The 5 Biggest NFL Stadiums

Where you play has just as much importance as who you play. NFL stadiums across the country are (mostly) world-class buildings and are the venues of choice for dozens of events all year. Some teams play on grass, others on turf. Some teams play in domes, others without. There are some venues where if there’s a little weather, it becomes impossible to make out where the football field marker is on the field.

NFL stadiums are world-renowned. 11 NFL stadiums will be featured in the 2026 FIFA World Cup! Each has its own story and each new addition is even more state-of-the-art than the last.

The 5 Biggest NFL Stadiums in Use Today

MetLife Stadium (New York Giants/New York Jets; 82,500)

“The Meadowlands” was, for a long time, the lone NFL stadium that was home to two teams. Both the New York Giants and New York Jets call this East Rutherford, New Jersey stadium home. At the time of construction in 2010, it was the most expensive stadium, valued at $1.6 Billion.

This 82,500-seat stadium manages to encapsulate the vibes of both franchises at the same time. Fun fact: the logo at the 50-yard line is the NFL shield. Normally, the home team would have its logo at midfield and these two would have had removable logos if not for the idea getting scrapped after Domenik Hixon tore his ACL during a pre-season practice.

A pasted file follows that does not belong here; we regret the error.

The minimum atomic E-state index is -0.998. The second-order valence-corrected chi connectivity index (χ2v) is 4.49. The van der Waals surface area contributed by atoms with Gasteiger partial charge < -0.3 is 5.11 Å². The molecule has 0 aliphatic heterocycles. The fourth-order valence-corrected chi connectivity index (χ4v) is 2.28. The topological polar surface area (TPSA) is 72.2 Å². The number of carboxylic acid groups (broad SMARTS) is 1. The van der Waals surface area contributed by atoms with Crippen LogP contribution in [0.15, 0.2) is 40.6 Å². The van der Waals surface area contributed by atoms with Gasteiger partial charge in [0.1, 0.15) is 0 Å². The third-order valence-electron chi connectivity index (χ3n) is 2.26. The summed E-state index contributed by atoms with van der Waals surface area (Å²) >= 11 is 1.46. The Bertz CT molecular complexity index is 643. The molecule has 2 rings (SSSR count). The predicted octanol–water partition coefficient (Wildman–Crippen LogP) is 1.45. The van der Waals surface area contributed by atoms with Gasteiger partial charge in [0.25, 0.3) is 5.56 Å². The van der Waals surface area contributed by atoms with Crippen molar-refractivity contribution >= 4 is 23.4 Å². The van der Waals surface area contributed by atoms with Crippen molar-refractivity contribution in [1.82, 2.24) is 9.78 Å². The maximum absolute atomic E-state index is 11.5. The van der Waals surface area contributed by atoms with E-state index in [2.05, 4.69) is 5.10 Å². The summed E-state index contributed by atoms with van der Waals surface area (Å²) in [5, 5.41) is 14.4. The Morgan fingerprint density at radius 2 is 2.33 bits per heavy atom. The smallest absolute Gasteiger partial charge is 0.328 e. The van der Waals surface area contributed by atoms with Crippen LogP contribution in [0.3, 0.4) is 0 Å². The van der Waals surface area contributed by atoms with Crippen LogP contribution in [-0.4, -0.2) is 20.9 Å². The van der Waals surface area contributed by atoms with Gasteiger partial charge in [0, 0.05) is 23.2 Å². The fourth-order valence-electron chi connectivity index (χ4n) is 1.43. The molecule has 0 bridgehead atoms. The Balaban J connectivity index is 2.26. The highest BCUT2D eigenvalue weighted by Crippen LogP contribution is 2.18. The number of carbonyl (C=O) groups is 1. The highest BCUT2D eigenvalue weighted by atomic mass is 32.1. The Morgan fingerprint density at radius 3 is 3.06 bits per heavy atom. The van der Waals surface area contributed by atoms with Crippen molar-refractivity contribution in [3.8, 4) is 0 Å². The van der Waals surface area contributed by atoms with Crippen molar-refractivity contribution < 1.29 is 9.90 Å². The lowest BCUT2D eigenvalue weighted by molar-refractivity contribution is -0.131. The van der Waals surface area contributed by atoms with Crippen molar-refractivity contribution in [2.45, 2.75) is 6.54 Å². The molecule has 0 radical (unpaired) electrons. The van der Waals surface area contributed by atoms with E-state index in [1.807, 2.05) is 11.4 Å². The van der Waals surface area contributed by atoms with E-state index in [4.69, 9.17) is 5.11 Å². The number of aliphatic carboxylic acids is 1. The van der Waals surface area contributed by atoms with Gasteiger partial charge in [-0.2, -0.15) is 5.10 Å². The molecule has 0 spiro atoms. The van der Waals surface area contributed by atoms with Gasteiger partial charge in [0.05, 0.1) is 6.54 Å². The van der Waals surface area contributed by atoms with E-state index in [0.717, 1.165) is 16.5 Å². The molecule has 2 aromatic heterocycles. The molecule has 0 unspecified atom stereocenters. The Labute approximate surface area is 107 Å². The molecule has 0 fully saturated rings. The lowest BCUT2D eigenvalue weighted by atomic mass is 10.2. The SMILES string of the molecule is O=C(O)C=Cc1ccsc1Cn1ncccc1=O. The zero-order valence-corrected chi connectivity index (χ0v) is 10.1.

Each pre-season, the Jets and Giants face off with each team having its name painted in the endzone. When the two teams face off in-season, the designated home team has its colors, etc. around the stadium’s facade.

The Giants are 49-55-1 (1-0 in playoffs) at MetLife and the Jets are 49-55 themselves. MetLife has hosted a number of concerts, college football games, and international soccer matches. Super Bowl XLVIII was played at MetLife where the Seattle Seahawks destroyed the Denver Broncos, 43-8.

MetLife is one of the 11 NFL stadiums slated to host 2026 World Cup matches. As of now, the Final has been planned to play at MetLife.

Lambeau Field (Green Bay Packers; 81,441)